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Commission Reform a Long-term Mission
The recent reform package for brokerage fees will accelerate the competition among securities companies, but further ownership reforms are badly needed to help the sector embrace market rules, said an article in the China Economic Times.

The floating commission system introduced in April brought shockwaves to securities brokers as it signals that the industry has started to dance under corporate market practices.

According to the announcement jointly issued by the State Development Planning Commission, the China Securities Regulatory Commission and the State Administration of Taxation, brokerage fees would be allowed to float under the 0.3 percent ceiling from May 1.

Compared with the fixed commission system, the scheme is obviously a big leap forward towards standard securities transactions that conforms with international practices and market rules, the article said.

However, to some extent, the introduction of the commission reform package is not well-timed. It will deal a heavy blow to some domestic securities companies, the article said.

Up till the end of 2001, the capital fund of about 100 domestic securities companies only amounted to around 90 billion yuan (US$10.9 billion) and their total assets stood at 300 billion yuan (US$36.32 billion). Compared with their foreign counterparts, such as Merrill Lynch, with total assets of about US$330 billion, the home players are too weak to withstand international competition.

Besides, they heavily depend on traditional service items for revenues. The brokerage fees often make up 30-40 percent of their total income, while the core business of giant overseas investment banks are often mergers and acquisitions that can yield high profits.

It is the first year after China became a WTO member and domestic securities companies are still licking their wounds as their bad debts have accumulated due to a volatile and deflated stock market last year.

Thus, the reform package will deprive them of a chance to catch their breath and make due preparations before the entrance of foreign brokerage giants, the article said.

The original objective of the reform probably would be to curb the malpractice of commission kick-backs and hence customer prejudice and corruption.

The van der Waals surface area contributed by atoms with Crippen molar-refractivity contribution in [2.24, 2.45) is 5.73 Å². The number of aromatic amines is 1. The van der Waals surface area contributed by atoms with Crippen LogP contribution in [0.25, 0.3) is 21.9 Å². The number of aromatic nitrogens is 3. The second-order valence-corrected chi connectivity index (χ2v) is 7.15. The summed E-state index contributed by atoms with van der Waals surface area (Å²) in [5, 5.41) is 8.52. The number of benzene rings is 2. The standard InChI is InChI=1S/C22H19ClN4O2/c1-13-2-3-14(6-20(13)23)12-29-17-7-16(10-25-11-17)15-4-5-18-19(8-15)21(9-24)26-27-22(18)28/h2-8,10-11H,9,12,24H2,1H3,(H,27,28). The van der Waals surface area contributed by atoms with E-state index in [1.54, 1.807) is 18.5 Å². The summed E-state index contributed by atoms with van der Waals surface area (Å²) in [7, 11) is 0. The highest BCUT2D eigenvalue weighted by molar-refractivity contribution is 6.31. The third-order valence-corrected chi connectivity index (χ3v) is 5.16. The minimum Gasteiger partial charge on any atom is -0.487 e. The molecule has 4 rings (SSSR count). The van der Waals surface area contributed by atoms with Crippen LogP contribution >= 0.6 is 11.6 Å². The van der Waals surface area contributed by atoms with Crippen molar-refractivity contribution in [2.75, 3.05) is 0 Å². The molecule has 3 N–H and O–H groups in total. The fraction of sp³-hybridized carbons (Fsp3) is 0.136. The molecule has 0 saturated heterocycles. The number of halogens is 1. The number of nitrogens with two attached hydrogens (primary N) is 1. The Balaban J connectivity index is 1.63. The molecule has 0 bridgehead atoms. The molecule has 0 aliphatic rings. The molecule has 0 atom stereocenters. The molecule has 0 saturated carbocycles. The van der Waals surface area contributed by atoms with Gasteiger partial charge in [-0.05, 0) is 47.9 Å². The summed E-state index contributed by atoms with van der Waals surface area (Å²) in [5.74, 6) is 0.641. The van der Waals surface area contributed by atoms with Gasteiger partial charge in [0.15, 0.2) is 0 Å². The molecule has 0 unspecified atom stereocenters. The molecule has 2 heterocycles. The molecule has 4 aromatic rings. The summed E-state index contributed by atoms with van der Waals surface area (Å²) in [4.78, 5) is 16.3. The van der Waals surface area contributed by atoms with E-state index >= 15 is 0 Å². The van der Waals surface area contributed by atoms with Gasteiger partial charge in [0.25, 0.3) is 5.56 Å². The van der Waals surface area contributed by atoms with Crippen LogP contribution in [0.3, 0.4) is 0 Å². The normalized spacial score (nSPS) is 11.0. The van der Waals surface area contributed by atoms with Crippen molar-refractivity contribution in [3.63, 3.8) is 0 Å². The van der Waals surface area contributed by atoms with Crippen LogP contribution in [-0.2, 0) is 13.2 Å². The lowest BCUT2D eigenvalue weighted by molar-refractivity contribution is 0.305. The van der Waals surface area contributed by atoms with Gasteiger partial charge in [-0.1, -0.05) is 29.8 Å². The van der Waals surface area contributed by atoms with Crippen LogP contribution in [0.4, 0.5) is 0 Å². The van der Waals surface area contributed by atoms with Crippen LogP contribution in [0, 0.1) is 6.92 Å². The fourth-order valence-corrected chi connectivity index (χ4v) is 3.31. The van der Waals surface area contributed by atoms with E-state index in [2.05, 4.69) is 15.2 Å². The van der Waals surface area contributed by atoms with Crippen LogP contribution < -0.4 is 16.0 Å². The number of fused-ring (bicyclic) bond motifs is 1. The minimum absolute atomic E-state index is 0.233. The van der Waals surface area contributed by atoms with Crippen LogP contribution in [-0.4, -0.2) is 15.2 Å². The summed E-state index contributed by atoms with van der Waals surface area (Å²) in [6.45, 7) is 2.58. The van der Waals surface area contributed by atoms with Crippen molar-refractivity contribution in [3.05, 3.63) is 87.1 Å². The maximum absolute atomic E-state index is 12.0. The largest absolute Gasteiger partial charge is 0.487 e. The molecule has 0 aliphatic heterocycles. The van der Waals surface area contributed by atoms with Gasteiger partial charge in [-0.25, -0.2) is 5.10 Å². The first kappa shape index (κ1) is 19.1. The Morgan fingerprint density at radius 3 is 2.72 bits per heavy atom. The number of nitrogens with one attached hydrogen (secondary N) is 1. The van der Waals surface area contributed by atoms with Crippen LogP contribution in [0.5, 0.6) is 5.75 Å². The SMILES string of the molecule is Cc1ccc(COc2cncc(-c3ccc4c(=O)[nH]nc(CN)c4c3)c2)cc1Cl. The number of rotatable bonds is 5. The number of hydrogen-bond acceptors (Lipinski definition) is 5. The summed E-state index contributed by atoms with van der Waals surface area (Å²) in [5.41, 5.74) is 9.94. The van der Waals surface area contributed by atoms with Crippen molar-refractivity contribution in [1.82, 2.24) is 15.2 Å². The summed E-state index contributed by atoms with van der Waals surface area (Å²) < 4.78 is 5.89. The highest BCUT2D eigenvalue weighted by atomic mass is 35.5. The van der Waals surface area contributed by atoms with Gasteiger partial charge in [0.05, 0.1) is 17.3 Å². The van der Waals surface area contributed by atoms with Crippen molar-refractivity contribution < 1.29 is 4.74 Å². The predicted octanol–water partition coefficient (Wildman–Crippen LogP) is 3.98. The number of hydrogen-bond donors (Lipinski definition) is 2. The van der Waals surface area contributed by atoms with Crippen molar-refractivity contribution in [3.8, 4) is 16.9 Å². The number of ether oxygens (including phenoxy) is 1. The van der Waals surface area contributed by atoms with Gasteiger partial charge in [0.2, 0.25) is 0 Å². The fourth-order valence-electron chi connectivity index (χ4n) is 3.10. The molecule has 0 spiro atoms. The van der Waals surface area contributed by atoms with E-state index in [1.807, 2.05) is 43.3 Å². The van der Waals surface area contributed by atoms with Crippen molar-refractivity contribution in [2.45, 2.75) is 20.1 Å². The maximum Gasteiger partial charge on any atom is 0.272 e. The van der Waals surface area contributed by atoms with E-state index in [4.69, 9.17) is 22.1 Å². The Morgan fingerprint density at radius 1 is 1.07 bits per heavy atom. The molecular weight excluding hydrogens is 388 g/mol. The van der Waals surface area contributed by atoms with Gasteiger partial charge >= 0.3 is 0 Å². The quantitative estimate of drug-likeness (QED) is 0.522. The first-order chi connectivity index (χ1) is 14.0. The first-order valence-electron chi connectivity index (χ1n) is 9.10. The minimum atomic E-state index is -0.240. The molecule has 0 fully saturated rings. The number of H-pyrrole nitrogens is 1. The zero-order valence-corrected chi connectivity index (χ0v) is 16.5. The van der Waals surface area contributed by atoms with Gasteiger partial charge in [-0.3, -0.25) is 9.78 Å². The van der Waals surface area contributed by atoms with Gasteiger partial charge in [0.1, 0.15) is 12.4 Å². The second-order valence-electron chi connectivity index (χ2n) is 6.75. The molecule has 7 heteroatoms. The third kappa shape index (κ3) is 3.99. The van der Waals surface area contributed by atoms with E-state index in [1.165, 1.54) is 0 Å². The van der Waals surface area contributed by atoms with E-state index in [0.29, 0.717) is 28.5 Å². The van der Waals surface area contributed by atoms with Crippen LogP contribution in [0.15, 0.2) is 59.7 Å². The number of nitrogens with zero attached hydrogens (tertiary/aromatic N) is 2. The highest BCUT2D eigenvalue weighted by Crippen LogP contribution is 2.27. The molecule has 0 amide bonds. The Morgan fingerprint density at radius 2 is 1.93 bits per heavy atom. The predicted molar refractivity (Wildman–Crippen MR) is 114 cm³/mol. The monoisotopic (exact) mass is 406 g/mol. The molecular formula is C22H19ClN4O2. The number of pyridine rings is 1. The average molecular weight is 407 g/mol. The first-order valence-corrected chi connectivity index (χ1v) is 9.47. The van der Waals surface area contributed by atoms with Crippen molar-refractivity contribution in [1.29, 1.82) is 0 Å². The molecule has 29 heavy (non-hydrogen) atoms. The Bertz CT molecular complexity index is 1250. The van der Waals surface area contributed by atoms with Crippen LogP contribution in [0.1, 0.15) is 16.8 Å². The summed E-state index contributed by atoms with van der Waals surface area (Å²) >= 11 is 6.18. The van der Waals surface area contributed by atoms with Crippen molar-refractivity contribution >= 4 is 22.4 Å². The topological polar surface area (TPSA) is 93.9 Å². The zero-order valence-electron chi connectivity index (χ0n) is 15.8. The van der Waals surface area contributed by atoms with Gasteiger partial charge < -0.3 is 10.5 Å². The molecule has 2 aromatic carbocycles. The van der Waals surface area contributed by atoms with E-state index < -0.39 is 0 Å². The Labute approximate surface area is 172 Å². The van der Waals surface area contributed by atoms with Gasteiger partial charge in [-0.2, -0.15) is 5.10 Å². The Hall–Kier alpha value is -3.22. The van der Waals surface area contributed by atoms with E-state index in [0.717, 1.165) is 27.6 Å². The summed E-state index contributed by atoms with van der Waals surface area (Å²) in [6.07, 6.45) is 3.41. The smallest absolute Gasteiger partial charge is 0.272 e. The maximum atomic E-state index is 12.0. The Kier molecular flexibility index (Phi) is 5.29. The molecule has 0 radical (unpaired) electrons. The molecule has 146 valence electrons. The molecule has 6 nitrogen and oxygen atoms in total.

However, charging disparate fees depending on the clients' investment scale is a reasonable market practice. And it is also quite normal for big securities firms with high prestige to demand higher fees than small and less established companies.

The real question behind corruption is not whether there are commission kickbacks, but who takes away the discounted amount - the investing company or the person in charge of the transaction.

The reform package should have been aimed at standardizing and making transparent the commission kickback process, instead of just setting a floating scale of commission fees.

Moreover, the commission reform package cannot fully break the monopoly in the sector, the article said.

The restrictions on market entrance have barred commercial banks, joint-ventures and IT companies from China's securities brokerage business.

The commission reform may lead to competition among home securities companies but the industrial monopoly still remains intact.

Moreover, it seems that all the domestic financial institutions are oriented towards the demands of State-owned enterprises.

At present, the securities brokerage market is dominated by State-owned companies whose major clients are State-owned enterprises listed in the Shenzhen and Shanghai stock markets.

The State-owned commercial banks are also geared to the demands of State-owned companies.

And the question is: who will provide services for private business establishments?

Without ownership reforms, such situations will continue, the article said.

To make the matter worse, as long as the ownership is not clearly defined - which means the responsibility for the performance of securities companies is not clearly defined - there is a great possibility that State-owned securities companies will act without taking the consequences into serious consideration. It is highly possible for them to get trapped in the vicious cycle of price wars.

Immediately after the introduction of the reform package, seven major home brokers, who took 30 percent of the total brokerage transaction volume in the market, held meetings and signed joint service agreements on the securities brokerage business.

No matter what the stated objective, the real incentive is the fear of chaotic competition.

And some small companies have already shouted shocking slogans of "zero commission" or "annual fee system."

The average minimum commission rate announced by big brokers is around 0.22 percent. Though it is not as low as the market expected, in the absence of ownership reforms, more dire competition, like that among home electronic appliance producers, will be staged in the securities brokerage market sooner or later, the article said.

(China Daily June 6, 2002)

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